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Journal of Diabetes Research
Volume 2013, Article ID 162846, 6 pages
http://dx.doi.org/10.1155/2013/162846
Review Article

Novel Role of Parathyroid Hormone-Related Protein in the Pathophysiology of the Diabetic Kidney: Evidence from Experimental and Human Diabetic Nephropathy

1Laboratory of Renal Physiology and Experimental Nephrology, Department of Biological Systems/Physiology Unit, University of Alcalá, Alcalá de Henares, Madrid, Spain
2Department of Biomedicine and Biotechnology/Cell Biology Unit, University of Alcalá, Alcalá de Henares, Madrid, Spain
3Nephrology Department, Fundació Puigvert, Barcelona, Spain
4Bone and Mineral Metabolism Laboratory, Instituto de Investigación Sanitaria-Fundación Jiménez Díaz, Madrid, Spain

Received 17 December 2012; Accepted 4 July 2013

Academic Editor: Bernard Portha

Copyright © 2013 Montserrat Romero et al. This is an open access article distributed under the Creative Commons Attribution License, which permits unrestricted use, distribution, and reproduction in any medium, provided the original work is properly cited.

Abstract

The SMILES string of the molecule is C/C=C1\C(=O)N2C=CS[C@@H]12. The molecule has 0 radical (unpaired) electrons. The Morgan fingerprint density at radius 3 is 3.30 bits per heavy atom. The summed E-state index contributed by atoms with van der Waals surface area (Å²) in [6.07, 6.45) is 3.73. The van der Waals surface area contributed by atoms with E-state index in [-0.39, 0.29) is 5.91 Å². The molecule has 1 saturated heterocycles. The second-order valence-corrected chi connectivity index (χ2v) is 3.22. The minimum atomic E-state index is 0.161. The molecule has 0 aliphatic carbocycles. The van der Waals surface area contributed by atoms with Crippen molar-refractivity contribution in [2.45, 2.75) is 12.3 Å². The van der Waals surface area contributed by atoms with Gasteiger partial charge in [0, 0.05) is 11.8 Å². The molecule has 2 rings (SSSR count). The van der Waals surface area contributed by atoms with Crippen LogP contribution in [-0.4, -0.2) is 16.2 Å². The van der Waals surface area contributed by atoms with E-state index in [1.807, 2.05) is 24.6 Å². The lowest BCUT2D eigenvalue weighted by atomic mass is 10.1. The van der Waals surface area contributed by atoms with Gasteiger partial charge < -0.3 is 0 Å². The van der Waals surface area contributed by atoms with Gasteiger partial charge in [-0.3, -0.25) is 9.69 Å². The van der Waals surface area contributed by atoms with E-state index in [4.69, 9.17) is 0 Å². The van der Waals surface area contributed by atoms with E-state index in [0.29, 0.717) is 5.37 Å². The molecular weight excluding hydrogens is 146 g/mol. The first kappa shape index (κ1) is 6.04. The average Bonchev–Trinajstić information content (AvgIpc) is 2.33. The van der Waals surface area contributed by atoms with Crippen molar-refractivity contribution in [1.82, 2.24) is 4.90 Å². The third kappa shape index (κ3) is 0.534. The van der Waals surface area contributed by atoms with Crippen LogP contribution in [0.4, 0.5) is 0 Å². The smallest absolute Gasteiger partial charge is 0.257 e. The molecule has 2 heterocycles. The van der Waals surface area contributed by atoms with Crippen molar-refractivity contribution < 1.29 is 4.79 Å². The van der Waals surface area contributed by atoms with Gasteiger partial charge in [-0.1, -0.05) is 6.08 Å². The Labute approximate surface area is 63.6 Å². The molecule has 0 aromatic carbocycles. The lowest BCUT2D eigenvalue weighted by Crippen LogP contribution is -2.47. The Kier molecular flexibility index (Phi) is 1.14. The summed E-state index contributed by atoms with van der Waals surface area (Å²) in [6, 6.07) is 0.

Parathyroid hormone-related protein (PTHrP) and its receptor type 1 (PTH1R) are extensively expressed in the kidney, where they are able to modulate renal function. Renal PTHrP is known to be overexpressed in acute renal injury. Recently, we hypothesized that PTHrP involvement in the mechanisms of renal injury might not be limited to conditions with predominant damage of the renal tubulointerstitium and might be extended to glomerular diseases, such as diabetic nephropathy (DN). In experimental DN, the overexpression of both PTHrP and the PTH1R contributes to the development of renal hypertrophy as well as proteinuria. More recent data have shown, for the first time, that PTHrP is upregulated in the kidney from patients with DN. Collectively, animal and human studies have shown that PTHrP acts as an important mediator of diabetic renal cell hypertrophy by a mechanism which involves the modulation of cell cycle regulatory proteins and TGF-β1. Furthermore, angiotensin II (Ang II), a critical factor in the progression of renal injury, appears to be responsible for PTHrP upregulation in these conditions. These findings provide novel insights into the well-known protective effects of Ang II antagonists in renal diseases, paving the way for new therapeutic approaches.